Connected Learning

Jarrod Lamshed


The ‘Do Over’

The Do OVerIn my time as a teacher I have been lucky. I’ve spent all of my time in a school where teacher professional development is highly valued. Because of this, I’ve had many opportunities to implement new programs and improve my teaching practice. As with most things we do, we have conversations to reflect. A lot of these conversations begin with “If I was to do that again I would…”.

This year, I’m in the position to be able to do just that. I am starting a new job at a new school where many of the programs I value are not currently running. Most of these programs will continue to be a part of my teaching and learning program and I will have the opportunity to start again with a clean slate. This is a real opportunity. It’s an opportunity because this time I’ll be starting with a much greater knowledge base. In order to not stuff it up it’s important to set some goals. So here we go for term 1.

Student Blogs: Starting again with kids blogging for the first time there are a lot of things I’d do differently. Less ‘cookie cutter / all do the same’ blogging and more of an emphasis on kids blogging from their interest base. I will work harder to help connect kids to ‘their’ authentic audience rather than purely tapping them in to mine. I will work harder to encourage regular commenting from families and attempt to buddy kids up with a blogger from another school. I also want to explore the idea of ‘quadblogging’. It sounds like a lot when you write it down!

Connected Learning: From a class perspective I plan to start the wheels rolling on at least one authentic learning experience that involves an expert from elsewhere teaching us something. I think this is a great way to show kids that learning shouldn’t be limited by the walls of the classroom. The bigger picture part of my job is to support teachers on their journey into connected learning. This will involve modelling and professional development based on the individuals needs of teachers. I want to explore Google Apps for students.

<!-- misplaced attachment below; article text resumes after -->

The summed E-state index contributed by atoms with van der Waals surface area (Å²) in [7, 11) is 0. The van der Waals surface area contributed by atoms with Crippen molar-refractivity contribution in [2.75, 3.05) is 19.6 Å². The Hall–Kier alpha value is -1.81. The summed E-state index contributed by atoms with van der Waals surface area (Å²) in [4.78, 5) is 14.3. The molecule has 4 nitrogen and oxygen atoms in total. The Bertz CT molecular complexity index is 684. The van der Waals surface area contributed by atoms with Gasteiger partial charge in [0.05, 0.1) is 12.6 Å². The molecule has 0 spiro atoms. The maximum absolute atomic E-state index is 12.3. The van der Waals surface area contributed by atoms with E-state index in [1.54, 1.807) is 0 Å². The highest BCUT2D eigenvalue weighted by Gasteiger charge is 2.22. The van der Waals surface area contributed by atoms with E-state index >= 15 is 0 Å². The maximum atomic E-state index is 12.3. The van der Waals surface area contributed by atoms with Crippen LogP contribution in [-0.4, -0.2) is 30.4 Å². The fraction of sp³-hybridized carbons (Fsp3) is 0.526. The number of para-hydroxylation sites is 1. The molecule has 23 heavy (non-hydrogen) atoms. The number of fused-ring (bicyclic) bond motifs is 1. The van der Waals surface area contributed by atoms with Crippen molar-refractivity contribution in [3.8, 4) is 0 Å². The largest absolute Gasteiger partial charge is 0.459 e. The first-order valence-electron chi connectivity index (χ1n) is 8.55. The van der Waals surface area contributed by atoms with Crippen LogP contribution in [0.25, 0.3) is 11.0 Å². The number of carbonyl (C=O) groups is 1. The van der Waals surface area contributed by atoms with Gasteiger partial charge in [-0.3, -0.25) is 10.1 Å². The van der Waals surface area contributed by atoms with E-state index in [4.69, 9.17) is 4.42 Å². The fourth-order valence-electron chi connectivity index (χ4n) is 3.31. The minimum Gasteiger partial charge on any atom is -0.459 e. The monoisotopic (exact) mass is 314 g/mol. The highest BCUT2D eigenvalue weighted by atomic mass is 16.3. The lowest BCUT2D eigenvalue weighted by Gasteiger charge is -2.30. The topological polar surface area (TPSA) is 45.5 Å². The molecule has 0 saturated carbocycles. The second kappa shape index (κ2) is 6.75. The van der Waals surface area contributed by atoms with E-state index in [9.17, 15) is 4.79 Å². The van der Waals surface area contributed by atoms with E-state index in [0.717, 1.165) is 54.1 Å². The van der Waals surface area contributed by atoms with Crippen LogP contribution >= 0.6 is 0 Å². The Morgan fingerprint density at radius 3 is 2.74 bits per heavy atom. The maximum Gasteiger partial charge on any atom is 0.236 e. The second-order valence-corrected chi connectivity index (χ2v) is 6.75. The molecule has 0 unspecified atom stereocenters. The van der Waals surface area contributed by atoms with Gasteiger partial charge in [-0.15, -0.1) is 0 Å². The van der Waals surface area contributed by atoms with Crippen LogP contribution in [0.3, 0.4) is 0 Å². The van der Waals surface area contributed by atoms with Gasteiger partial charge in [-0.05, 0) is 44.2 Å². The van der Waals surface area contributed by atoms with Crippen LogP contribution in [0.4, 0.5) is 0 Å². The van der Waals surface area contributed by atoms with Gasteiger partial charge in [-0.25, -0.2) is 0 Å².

Single Sex Education: This is something that I feel passionate about. I have spent the last seven years teaching in a single sex program. This year my challenge is to implement these important practices in a mixed class environment.

As with every year, the first term involves lots of relationship building and I look forward to this part of the ‘job’. I’m excited about the year ahead and look forward to reflecting on these term one goals in ten week’s time.


Judging Professional Development

We all know that Professional Development sessions can go either way. They can be inspiring, or they can be a complete waste of time. For me, the success (or lack of) comes down to my engagement, the engagement of those around me, the quality of the conversation in the room and the change of practice that comes after the session ends.

Today, Hackham East Primary hosted a full day session with George Couros. George is an educator from Canada who spoke to us about the importance of being connected educators and helping our students to become connected learners. It was a presentation that made sense.

I have seen George present twice before and even still, I gained a whole lot of new ideas. Among the revisiting, I came away with new knowledge to help me turn my professional blog into a professional portfolio. I came away prepared to lead my students in changing their individual blogs into individual learning portfolios. These are simple but important things that I hadn’t made a connection with before this session.

Those around me were having similar breakthroughs. At times the room went completely silent while people were busy signing up for twitter accounts and signing up for their own class and personal blogs. Feedback from some in attendance showed a transformation from ‘doubter’ to ‘convert’. That in itself is not an easy feat. To see people making change to their practice already is a great thing to see.